Titanium - Knife Handle Material
Titanium is a lightweight, high-strength and corrosion resistant metal that is popular for use in both custom and production knives. It is known on the perodic table as the element Ti.
It is usually alloyed with several different other metals to improve it's strength and other significant properties. The most common alloy used in knifemaking is Ti6Al4V which is an alpha-beta alloy, containing about 6% Aluminum and 4% Vanadium.
In knifemaking, it is commonly used for liners/frames, bolsters, pocket clips, backspacers, standoffs, and occasionally blades. On framelocks it is often the entire handle material. In fact, nearly all high-end custom knifemakers that make liner locks or frame locks use Ti6Al4V for the lock. Knifemaker Warren Thomas frequently use Ti6Al4V for blades as well, using a titanium carbide coated edge for additional cutting power. It can be easily machined and grinded to form various shapes and patterns. It can also be brushed, bead blasted or polished.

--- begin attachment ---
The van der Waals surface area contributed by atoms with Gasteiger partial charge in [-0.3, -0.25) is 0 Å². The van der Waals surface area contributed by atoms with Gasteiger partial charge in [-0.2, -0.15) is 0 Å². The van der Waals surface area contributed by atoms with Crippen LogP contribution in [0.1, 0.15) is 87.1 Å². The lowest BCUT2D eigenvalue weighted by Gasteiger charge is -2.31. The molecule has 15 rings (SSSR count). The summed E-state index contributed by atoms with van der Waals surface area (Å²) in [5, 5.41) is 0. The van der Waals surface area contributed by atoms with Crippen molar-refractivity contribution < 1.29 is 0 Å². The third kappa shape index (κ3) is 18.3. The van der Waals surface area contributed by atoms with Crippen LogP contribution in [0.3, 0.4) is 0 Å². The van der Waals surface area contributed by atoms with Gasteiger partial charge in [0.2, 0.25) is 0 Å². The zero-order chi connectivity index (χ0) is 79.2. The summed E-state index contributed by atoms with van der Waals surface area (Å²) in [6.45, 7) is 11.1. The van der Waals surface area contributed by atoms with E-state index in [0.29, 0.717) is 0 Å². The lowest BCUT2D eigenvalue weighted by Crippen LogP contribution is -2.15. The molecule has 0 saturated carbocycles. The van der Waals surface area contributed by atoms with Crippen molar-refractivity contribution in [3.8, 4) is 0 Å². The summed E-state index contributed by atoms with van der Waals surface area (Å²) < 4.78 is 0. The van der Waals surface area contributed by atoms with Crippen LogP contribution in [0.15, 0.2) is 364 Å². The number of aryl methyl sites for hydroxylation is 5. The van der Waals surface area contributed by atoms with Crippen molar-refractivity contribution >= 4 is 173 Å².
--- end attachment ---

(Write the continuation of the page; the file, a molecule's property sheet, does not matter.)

Ti6Al4V is the strongest of all the titanium alloys and is the most widely used as well, with applications that range from aerospace to scuba diving.
Titanium can be anodized, creating some brilliant combination of colors. The titanium is placed in an alkaline bath to which electrolytic voltages are passed through it, creating an oxide layer which changes color the longer it is treated. This created some very brilliant colors which are quite common to see on knives, especially customs. The anodizing can wear off.
Composition of Ti6Al4V
Titanium Grades Table
|Grade||Name/Composition||Minimum Tensile Strength (ksi)||Minimum Proof Stress (ksi)||Elastic Modulus (Psi-106)|
|1||Unalloyed Ti 35A||35||25||14.9|
|2||Unalloyed Ti 50A||50||40||14.9|
|3||Unalloyed Ti 65A||65||55||14.9|
|4||Unalloyed Ti 80A||80||70||15|